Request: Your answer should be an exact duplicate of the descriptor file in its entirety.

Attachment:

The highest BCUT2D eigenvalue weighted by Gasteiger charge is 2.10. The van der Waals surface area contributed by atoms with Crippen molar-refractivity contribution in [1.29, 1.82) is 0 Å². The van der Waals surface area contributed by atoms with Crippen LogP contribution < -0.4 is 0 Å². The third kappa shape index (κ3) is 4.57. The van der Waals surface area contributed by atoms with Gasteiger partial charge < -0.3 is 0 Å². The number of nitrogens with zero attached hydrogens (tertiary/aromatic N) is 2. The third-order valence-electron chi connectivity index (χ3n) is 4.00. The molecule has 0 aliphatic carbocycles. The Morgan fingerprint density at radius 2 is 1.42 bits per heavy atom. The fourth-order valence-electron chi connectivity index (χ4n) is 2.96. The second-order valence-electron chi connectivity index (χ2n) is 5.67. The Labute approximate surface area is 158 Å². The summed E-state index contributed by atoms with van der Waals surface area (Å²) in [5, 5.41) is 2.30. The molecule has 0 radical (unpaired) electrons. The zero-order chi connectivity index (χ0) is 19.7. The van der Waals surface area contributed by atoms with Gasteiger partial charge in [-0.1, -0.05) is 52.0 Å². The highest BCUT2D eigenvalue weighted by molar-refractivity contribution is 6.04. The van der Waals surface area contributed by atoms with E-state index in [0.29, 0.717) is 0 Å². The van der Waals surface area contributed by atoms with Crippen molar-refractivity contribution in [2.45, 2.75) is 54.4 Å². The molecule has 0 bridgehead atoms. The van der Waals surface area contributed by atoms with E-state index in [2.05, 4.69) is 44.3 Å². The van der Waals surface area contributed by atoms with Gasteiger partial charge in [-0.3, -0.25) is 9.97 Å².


The highest BCUT2D eigenvalue weighted by Gasteiger charge is 2.10. The van der Waals surface area contributed by atoms with Crippen molar-refractivity contribution in [1.29, 1.82) is 0 Å². The van der Waals surface area contributed by atoms with Crippen LogP contribution < -0.4 is 0 Å². The third kappa shape index (κ3) is 4.57. The van der Waals surface area contributed by atoms with Gasteiger partial charge < -0.3 is 0 Å². The number of nitrogens with zero attached hydrogens (tertiary/aromatic N) is 2. The third-order valence-electron chi connectivity index (χ3n) is 4.00. The molecule has 0 aliphatic carbocycles. The Morgan fingerprint density at radius 2 is 1.42 bits per heavy atom. The fourth-order valence-electron chi connectivity index (χ4n) is 2.96. The second-order valence-electron chi connectivity index (χ2n) is 5.67. The Labute approximate surface area is 158 Å². The summed E-state index contributed by atoms with van der Waals surface area (Å²) in [5, 5.41) is 2.30. The molecule has 0 radical (unpaired) electrons. The zero-order chi connectivity index (χ0) is 19.7. The van der Waals surface area contributed by atoms with Gasteiger partial charge in [-0.1, -0.05) is 52.0 Å². The highest BCUT2D eigenvalue weighted by molar-refractivity contribution is 6.04. The van der Waals surface area contributed by atoms with E-state index in [0.29, 0.717) is 0 Å². The van der Waals surface area contributed by atoms with Crippen molar-refractivity contribution in [2.45, 2.75) is 54.4 Å². The molecule has 0 bridgehead atoms. The van der Waals surface area contributed by atoms with E-state index in [2.05, 4.69) is 44.3 Å². The van der Waals surface area contributed by atoms with Gasteiger partial charge in [-0.3, -0.25) is 9.97 Å².